Barcelona, Spain – Reading wine labels is sometimes travelling unto itself – we may not know what we’re getting into when we pick up an Australian wine versus a Chilean wine versus a Spanish wine – but each has its own flavour respective to its appellation and terroir. Our spontaneous grocery store selections may even come to inform where we travel to – ahem, Napa Valley. And, with millennials on the path to surpassing Gen Xers as the largest fine wine consuming generation by the year 2026, specialty bars are seizing this opportunity to stay spatially relevant and keep the wine industry on a positive trajectory.
That’s not to say every Instagrammable haunt has to focus so intently on aesthetics they forgo attention to the wine. Take Orvay, one of Barcelona’s newest wine bars, for example. Spain is an appropriate setting to help launch the changing face of wine: the country has a bar for every 165 people, 280,000, to be exact – the highest ratio in the European Union, according to a 2015 report by the World Health Organization. Wine is drunk by 20 per cent of the population, and the 32 million tourists that visited the city last year undoubtedly helped to bump up the rapport Barcelona has with the beverage. In the Mediterranean region famous for sparkling Cava and punchy reds, one hardly has to be a sommelier to appreciate the experience.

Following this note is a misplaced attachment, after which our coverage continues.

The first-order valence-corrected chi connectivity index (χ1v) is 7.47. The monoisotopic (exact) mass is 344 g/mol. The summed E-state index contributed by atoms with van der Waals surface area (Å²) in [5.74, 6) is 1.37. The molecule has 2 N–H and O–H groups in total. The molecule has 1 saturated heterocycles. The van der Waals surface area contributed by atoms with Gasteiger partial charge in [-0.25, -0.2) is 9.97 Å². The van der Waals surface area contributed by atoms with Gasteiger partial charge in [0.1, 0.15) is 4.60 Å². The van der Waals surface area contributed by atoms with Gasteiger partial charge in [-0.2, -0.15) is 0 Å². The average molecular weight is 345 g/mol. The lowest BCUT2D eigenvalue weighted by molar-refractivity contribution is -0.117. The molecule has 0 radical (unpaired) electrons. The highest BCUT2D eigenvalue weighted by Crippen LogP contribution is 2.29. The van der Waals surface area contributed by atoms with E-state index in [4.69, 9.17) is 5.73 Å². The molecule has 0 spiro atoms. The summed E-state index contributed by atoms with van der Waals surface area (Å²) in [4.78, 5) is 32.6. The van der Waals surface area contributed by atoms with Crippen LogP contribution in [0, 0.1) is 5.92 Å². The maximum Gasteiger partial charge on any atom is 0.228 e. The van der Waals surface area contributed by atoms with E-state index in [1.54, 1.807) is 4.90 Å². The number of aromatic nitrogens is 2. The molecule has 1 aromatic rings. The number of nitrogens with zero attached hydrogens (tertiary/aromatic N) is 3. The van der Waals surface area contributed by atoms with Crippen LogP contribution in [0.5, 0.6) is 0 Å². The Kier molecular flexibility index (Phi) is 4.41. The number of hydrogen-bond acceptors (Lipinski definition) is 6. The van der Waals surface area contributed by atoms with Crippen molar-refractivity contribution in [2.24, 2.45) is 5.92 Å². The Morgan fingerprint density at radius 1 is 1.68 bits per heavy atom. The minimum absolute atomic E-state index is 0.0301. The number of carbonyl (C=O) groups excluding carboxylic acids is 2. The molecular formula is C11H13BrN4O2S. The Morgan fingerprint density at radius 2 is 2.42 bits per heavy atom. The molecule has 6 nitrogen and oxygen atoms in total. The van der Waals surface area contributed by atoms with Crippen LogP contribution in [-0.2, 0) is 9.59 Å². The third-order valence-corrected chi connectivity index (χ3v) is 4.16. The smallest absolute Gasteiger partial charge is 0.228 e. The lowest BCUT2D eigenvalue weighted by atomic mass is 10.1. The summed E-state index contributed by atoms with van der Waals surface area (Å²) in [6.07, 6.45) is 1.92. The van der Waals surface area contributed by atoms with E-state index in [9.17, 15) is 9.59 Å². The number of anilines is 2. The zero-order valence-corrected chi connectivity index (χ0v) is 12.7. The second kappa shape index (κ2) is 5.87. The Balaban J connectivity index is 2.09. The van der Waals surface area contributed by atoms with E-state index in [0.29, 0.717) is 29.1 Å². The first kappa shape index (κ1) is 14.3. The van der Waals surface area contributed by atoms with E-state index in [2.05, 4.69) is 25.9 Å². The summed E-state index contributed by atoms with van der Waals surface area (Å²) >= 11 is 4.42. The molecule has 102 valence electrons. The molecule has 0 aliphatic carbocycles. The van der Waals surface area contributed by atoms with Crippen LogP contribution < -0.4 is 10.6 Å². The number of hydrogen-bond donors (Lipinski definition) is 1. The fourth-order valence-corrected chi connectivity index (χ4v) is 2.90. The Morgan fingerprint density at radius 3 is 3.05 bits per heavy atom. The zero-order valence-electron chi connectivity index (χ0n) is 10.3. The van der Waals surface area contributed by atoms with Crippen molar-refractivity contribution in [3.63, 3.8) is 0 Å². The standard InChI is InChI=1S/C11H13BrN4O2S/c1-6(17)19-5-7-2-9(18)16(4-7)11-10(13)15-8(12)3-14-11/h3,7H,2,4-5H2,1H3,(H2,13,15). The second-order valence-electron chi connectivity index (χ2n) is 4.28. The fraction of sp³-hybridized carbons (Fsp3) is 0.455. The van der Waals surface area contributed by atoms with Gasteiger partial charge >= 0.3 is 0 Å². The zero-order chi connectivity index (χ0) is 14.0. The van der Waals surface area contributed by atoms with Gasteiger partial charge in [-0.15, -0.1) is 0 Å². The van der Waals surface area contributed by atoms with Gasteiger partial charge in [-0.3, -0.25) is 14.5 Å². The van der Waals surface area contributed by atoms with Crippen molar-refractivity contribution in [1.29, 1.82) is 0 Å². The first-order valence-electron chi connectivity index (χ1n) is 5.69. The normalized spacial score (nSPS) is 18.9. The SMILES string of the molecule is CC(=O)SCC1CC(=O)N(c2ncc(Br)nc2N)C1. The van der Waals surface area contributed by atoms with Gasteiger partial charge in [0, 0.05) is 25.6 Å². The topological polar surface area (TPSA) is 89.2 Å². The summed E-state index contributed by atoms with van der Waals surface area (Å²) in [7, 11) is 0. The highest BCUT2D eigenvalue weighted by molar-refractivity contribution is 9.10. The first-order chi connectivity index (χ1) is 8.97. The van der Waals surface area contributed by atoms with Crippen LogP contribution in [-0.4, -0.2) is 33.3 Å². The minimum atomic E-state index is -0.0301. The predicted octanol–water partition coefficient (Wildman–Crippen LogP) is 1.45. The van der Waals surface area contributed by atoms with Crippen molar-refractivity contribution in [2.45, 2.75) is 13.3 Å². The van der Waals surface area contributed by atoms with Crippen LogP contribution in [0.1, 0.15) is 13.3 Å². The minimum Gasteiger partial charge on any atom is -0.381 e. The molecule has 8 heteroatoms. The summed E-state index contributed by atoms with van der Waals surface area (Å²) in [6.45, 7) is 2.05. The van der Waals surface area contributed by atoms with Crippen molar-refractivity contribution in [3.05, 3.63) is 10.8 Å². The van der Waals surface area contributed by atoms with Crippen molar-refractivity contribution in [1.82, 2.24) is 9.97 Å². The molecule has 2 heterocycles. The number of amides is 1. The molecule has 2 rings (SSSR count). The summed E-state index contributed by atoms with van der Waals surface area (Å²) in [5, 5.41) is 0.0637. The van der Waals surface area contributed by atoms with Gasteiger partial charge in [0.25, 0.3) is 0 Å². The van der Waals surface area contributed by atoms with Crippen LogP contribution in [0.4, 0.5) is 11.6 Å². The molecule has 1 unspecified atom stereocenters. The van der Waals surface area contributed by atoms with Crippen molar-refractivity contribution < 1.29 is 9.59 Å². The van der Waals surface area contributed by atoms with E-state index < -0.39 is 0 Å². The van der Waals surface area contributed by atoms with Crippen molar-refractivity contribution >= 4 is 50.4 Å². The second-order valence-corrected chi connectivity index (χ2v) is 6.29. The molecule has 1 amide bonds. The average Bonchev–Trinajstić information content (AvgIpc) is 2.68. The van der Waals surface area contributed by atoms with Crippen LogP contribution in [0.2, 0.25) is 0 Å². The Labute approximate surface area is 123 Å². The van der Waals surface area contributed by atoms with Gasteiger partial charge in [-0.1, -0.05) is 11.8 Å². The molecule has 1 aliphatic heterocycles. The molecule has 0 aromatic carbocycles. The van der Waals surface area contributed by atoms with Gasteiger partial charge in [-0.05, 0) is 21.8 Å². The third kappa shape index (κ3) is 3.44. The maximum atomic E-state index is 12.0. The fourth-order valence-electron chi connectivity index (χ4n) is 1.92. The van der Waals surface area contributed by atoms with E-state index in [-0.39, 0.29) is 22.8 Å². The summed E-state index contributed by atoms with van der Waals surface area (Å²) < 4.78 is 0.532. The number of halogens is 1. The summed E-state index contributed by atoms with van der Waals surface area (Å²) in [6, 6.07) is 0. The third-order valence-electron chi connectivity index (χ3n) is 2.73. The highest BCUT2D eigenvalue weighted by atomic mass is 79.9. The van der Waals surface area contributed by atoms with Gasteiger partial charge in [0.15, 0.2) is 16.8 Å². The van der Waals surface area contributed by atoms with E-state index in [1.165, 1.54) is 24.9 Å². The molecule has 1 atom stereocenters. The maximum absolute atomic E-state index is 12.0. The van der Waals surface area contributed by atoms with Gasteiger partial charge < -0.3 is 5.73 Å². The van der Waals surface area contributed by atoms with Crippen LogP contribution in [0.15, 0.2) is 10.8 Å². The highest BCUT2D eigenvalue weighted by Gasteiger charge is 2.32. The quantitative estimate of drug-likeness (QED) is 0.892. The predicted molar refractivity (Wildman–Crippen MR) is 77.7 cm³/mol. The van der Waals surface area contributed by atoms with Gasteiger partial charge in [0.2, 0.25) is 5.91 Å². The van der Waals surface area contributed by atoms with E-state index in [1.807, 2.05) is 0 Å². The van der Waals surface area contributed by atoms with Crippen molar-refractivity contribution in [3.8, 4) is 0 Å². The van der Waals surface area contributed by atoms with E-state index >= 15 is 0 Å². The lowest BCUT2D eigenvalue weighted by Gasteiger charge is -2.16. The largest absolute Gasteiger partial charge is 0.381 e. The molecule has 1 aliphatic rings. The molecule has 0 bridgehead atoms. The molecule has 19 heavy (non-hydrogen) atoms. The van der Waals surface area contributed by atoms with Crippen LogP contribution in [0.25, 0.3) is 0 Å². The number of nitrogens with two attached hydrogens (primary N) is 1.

Simple geometries feed into the winemaking narrative, implicative of our circular, ancient relationship with wine
So, when Isern Serra and Sylvain Carlet began designing Orvay, they had a simple mission: create a place to taste wines, one where the space could activate an immersive setting that could become a metaphor to the typology of wines offered. Three colour zones define the bar: an earth tone to refer to the geography of the wine, a green one to lead the imagination to the vineyards, and pink to evoke images of the grape – the crux of the wine’s personality. Serra and Carlet wanted to create an honest, sophisticated environment reflective of the wine itself: false ceilings were taken out and they decided that they would leave the structure of the building uncovered, medieval walls and arches and all. Natural oak wood floors and white marble pause chromatics, but make the colour even more meaningful.